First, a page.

With most our kit packed into a single hold bag and the rest in small cabin bags we travelled about as cheaply as I think it is possible, it helps that we were travelling 'off-peak' at a time of year when flights are a little cheaper anyway and also in terms of our final destination which is a popular ski resort in Winter.

A key to making this kind of adventure fun for children is not to load them down with too much kit, I carried both sleeping bags, all the shelter kit, both fishing rods and the bulk of the tools, leaving Michael with a small bag for his spare clothes, a spare poncho liner, his knife and some snacks. At eight years old loading him down with too much kit could easily have turned a fun adventure into a misery, there will be a time and a place for him to carry heavy loads but this wasn't it. So as a parent be aware on trips like this, whether at home or abroad, you will need to carry the bulk of the kit otherwise your children won't enjoy it, definitely make them carry something but not everything. For this reason a 80-100 litre rucksack is an absolute must for overnight trips especially in Winter. If you are out camping and bushcrafting with children you might be carrying multiple sleeping bags, multiple changes of clothes more food than you usually would, it all adds up and a bigger bag is the only solution.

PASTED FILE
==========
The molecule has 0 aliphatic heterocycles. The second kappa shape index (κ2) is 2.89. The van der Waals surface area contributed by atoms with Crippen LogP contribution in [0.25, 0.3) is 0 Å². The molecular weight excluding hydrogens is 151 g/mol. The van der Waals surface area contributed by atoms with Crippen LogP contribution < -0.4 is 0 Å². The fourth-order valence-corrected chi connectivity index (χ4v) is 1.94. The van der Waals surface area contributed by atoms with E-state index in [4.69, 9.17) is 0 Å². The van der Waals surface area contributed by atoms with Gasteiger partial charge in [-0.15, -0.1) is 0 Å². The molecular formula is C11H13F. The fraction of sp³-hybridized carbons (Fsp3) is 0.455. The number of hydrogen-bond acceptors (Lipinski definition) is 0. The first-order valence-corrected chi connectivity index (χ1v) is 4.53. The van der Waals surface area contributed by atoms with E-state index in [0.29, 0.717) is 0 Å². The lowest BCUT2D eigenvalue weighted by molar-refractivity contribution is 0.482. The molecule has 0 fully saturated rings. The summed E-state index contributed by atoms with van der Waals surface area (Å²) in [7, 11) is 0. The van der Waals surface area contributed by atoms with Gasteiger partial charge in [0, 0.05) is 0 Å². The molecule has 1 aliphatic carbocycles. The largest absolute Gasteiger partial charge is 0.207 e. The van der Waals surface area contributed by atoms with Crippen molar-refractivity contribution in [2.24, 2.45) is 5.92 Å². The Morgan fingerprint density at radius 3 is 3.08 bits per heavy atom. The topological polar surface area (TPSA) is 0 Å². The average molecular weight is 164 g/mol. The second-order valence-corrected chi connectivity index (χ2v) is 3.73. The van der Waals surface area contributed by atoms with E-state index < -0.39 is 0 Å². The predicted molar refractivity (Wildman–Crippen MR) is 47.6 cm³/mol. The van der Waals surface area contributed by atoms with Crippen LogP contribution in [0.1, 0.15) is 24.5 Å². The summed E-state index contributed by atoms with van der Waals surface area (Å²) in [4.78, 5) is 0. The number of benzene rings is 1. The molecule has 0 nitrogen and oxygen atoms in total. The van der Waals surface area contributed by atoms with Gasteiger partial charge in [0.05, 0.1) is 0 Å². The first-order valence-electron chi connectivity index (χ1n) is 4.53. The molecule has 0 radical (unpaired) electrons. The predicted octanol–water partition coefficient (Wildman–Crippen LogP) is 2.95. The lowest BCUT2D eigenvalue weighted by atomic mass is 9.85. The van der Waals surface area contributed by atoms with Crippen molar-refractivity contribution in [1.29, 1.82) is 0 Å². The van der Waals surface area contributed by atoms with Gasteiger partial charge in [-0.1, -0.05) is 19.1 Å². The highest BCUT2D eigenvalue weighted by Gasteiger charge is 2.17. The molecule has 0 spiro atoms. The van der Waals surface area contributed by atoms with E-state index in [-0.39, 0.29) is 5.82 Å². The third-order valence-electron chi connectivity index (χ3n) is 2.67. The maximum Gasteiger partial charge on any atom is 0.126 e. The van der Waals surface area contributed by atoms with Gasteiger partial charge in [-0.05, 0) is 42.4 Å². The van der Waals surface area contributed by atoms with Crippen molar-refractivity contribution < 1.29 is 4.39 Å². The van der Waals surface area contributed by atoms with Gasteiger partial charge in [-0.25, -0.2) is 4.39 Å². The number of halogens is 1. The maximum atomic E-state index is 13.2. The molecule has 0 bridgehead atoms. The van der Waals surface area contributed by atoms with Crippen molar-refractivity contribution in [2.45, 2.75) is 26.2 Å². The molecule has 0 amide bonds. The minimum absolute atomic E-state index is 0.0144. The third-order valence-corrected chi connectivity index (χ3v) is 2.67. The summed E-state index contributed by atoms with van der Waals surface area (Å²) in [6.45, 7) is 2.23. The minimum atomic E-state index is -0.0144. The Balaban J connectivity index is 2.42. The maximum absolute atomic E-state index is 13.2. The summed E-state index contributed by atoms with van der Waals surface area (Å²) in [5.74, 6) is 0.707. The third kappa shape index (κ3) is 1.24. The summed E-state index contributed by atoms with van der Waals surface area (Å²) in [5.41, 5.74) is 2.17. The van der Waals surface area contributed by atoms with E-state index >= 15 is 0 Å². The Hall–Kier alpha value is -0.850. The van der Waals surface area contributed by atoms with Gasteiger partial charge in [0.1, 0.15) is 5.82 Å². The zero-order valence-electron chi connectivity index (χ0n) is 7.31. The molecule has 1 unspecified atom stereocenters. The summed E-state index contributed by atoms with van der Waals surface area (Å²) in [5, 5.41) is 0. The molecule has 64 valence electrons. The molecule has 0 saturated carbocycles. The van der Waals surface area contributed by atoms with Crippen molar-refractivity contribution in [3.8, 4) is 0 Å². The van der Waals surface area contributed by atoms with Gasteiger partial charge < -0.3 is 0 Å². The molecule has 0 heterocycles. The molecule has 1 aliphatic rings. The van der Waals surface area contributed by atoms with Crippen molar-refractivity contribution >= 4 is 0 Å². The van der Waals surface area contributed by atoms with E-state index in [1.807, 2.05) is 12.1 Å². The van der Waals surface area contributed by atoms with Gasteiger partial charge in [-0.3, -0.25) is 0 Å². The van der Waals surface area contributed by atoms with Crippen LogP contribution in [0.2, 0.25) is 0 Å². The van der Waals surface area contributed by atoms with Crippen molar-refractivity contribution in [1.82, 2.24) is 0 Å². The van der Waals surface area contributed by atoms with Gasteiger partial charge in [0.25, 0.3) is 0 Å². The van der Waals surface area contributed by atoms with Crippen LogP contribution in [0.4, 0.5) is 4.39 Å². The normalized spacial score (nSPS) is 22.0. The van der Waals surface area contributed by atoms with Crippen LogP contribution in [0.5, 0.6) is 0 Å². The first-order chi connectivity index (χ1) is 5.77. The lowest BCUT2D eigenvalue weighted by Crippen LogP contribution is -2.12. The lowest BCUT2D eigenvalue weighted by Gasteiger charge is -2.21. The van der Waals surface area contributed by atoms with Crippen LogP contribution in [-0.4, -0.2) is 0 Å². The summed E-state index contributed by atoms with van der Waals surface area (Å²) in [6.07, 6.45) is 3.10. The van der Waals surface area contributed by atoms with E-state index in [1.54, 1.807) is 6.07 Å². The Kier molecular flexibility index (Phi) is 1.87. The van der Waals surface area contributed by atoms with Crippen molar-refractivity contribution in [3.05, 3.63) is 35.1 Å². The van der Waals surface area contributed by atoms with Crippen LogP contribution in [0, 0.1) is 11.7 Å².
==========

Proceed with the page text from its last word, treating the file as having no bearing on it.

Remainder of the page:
hiking through the birch forest near Ullsjön
When we set out on this trip the plan was for Michael to carry one of my smaller rucksacks with the straps all cinched tight, this was as good as we could do at the time but in an outdoor shop in Sweden I discovered the Osprey Jet, a proper rucksack that is sized to fit children. This would have been a better and more comfortable option for him and although he doesn't know it yet Michael will be getting one for Christmas if Father Christmas is on form.